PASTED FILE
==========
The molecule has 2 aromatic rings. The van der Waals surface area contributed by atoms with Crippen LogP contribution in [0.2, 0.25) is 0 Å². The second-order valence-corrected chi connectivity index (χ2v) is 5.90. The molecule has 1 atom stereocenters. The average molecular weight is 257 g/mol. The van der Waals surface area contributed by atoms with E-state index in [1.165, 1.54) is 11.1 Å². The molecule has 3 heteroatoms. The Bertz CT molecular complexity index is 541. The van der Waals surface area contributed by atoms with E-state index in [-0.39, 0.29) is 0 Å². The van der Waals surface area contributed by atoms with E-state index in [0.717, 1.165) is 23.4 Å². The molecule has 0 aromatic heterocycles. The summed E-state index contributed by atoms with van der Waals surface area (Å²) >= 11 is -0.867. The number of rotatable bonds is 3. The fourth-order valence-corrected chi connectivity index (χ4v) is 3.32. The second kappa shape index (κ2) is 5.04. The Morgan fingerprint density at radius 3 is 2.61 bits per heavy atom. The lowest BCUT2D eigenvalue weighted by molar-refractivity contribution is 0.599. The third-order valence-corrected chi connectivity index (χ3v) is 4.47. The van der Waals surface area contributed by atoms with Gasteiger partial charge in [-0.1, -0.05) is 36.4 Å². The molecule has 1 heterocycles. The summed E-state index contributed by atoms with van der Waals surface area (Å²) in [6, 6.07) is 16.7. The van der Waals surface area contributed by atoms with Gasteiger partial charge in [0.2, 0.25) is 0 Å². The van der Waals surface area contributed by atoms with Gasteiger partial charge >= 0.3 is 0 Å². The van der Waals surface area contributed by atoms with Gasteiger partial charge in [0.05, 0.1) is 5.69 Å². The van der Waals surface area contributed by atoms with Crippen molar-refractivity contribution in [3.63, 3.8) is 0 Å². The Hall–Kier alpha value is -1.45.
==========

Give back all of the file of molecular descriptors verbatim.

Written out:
The molecule has 2 aromatic rings. The van der Waals surface area contributed by atoms with Crippen LogP contribution in [0.2, 0.25) is 0 Å². The second-order valence-corrected chi connectivity index (χ2v) is 5.90. The molecule has 1 atom stereocenters. The average molecular weight is 257 g/mol. The van der Waals surface area contributed by atoms with E-state index in [1.165, 1.54) is 11.1 Å². The molecule has 3 heteroatoms. The Bertz CT molecular complexity index is 541. The van der Waals surface area contributed by atoms with E-state index in [-0.39, 0.29) is 0 Å². The van der Waals surface area contributed by atoms with E-state index in [0.717, 1.165) is 23.4 Å². The molecule has 0 aromatic heterocycles. The summed E-state index contributed by atoms with van der Waals surface area (Å²) >= 11 is -0.867. The number of rotatable bonds is 3. The fourth-order valence-corrected chi connectivity index (χ4v) is 3.32. The second kappa shape index (κ2) is 5.04. The Morgan fingerprint density at radius 3 is 2.61 bits per heavy atom. The lowest BCUT2D eigenvalue weighted by molar-refractivity contribution is 0.599. The third-order valence-corrected chi connectivity index (χ3v) is 4.47. The van der Waals surface area contributed by atoms with Gasteiger partial charge in [-0.1, -0.05) is 36.4 Å². The molecule has 1 heterocycles. The summed E-state index contributed by atoms with van der Waals surface area (Å²) in [6, 6.07) is 16.7. The van der Waals surface area contributed by atoms with Gasteiger partial charge in [0.2, 0.25) is 0 Å². The van der Waals surface area contributed by atoms with Gasteiger partial charge >= 0.3 is 0 Å². The van der Waals surface area contributed by atoms with Gasteiger partial charge in [0.05, 0.1) is 5.69 Å². The van der Waals surface area contributed by atoms with Crippen molar-refractivity contribution in [3.63, 3.8) is 0 Å². The Hall–Kier alpha value is -1.45.